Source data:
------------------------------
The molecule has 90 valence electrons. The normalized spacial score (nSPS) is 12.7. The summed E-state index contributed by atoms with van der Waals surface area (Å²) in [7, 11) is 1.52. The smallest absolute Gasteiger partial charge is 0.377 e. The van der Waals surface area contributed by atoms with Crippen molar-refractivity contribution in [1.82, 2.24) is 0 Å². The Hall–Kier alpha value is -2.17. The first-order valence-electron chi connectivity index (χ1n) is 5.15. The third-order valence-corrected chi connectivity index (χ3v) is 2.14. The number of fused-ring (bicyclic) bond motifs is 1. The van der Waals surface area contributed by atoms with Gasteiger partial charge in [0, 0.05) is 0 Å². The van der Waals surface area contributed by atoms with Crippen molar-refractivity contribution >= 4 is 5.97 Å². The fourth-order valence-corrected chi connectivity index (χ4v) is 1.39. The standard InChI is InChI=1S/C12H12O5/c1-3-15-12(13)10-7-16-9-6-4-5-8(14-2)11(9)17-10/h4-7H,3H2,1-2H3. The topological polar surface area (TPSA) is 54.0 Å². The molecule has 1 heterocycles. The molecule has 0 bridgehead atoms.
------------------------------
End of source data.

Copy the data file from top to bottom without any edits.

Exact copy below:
The molecule has 90 valence electrons. The normalized spacial score (nSPS) is 12.7. The summed E-state index contributed by atoms with van der Waals surface area (Å²) in [7, 11) is 1.52. The smallest absolute Gasteiger partial charge is 0.377 e. The van der Waals surface area contributed by atoms with Crippen molar-refractivity contribution in [1.82, 2.24) is 0 Å². The Hall–Kier alpha value is -2.17. The first-order valence-electron chi connectivity index (χ1n) is 5.15. The third-order valence-corrected chi connectivity index (χ3v) is 2.14. The number of fused-ring (bicyclic) bond motifs is 1. The van der Waals surface area contributed by atoms with Gasteiger partial charge in [0, 0.05) is 0 Å². The van der Waals surface area contributed by atoms with Crippen molar-refractivity contribution >= 4 is 5.97 Å². The fourth-order valence-corrected chi connectivity index (χ4v) is 1.39. The standard InChI is InChI=1S/C12H12O5/c1-3-15-12(13)10-7-16-9-6-4-5-8(14-2)11(9)17-10/h4-7H,3H2,1-2H3. The topological polar surface area (TPSA) is 54.0 Å². The molecule has 1 heterocycles. The molecule has 0 bridgehead atoms.